Sony Grand Wega KF-60DX100 rear projection TV
In an attempt to do something about this situation and generate some excitement in showrooms, manufacturers have been looking for alternatives. While the plasma and Digital Light Processing (DLP) technologies have been generating much of the latest buzz, the less glamorous LCD remains a serious contender. And a recent spurt (thanks to lower prices) in the popularity of LCD displays for desktop computers has landed the LCD firmly on the public's radar.
In most LCD designs, a light source is positioned behind a panel made up of thousands or millions of tiny pixels. In an LCD projector, front or rear, the light source is a projection bulb, and the LCD panel is actually three precisely aligned panels, one for each primary color. The amount and color of light that passes through this tri-panel is controlled by circuitry that turns each pixel on or off in response to the demands of the source. To be precise, we should refer to this type of LCD design as transmissive, because the light passes through it on its way to the projection lens. There are also reflective LCD devices, but when a display is referred to as an LCD without further clarification, you can safely assume that it is a transmissive design.
Sony is well positioned to take advantage of advances in LCD technology: For several years, they have marketed compact LCD projectors designed specifically for home theater. These projectors used 16:9 panels, permitting full aspect-ratio control on a 16:9 screen while using the panel's full resolution for widescreen material. The widescreen panels also eliminated light spill around the screen. It was inevitable that such panels would find their way into a rear-projection LCD design. In fact, Sony has already marketed such designs to the pro market and to other countries. But the new KF-60DX100, aka the Grand Wega, is the first LCD rear-projection TV that, to our knowledge, Sony has formally marketed to US consumers.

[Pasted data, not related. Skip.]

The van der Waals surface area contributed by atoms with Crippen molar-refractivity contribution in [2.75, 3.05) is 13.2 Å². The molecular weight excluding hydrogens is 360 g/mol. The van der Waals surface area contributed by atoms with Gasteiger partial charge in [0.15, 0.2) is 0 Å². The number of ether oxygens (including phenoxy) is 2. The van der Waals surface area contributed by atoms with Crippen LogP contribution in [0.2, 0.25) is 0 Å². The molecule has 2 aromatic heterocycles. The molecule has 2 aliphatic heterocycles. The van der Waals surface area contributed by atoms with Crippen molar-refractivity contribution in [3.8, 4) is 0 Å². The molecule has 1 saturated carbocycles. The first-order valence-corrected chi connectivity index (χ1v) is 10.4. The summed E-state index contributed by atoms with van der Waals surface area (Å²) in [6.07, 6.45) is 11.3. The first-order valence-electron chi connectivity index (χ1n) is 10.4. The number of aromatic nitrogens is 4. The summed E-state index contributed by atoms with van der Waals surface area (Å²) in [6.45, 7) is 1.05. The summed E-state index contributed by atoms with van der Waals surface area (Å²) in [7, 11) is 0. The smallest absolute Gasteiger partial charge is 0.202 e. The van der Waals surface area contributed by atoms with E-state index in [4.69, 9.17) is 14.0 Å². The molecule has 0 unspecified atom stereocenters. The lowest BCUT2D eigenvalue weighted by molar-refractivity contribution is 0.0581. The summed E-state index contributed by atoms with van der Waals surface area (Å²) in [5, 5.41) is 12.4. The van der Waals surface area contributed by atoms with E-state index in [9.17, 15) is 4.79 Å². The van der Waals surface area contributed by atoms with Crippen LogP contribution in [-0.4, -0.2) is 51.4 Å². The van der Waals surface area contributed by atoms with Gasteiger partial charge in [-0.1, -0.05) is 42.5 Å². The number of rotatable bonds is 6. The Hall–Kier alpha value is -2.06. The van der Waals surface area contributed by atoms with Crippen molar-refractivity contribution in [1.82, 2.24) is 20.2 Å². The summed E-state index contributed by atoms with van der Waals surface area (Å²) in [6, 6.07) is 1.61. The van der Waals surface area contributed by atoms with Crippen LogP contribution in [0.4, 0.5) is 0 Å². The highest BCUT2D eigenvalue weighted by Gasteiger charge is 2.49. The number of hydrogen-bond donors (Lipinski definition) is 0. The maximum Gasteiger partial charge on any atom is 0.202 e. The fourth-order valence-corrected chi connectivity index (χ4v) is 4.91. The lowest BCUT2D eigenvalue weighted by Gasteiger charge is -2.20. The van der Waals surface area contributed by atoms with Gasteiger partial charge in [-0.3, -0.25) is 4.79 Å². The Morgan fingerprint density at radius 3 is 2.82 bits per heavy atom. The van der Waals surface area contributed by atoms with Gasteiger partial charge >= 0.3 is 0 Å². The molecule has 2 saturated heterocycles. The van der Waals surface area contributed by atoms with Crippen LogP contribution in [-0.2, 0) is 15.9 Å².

Longer, Lower, Wider
The stereo speakers of the Grand Wega's built-in sound system flank its 60-inch-diagonal screen on both sides. While a quick glance at the set might suggest that it's a plasma-like, hang-on-the-wall design, it isn't. It's too deep for that, and is designed for "tabletop" use. Sony offers an optional stand, but if you opt for a stand of your own choosing, make certain it can support the GW's weight. The set is considerably lighter than any CRT with a comparably sized screen, but its 146 lbs are still hefty. I used a support that raised the GW 12 inches off the floor and positioned the center of the screen at about eye height. I don't recommend anything significantly taller unless you like to look up at the screen.
The Grand Wega has most of the bells and whistles you're likely to want, but omits others that those in the know wouldn't use anyway, including such things as Auto Tint and Dynamic Picture. Nor is there any scan-velocity modulation; unlike a CRT, a fixed-pixel display doesn't scan the image.
Among the Grand Wega's more consumer-oriented features are Twin View and scrolling Channel Index. Twin View puts images from two sources side by side. You can zoom the images in and out, and give prominence to the one you choose. Channel Index displays the current channel at the left side of the screen while images from the other channels scroll up on the right. If you find something you'd like to see, you can switch to that channel immediately.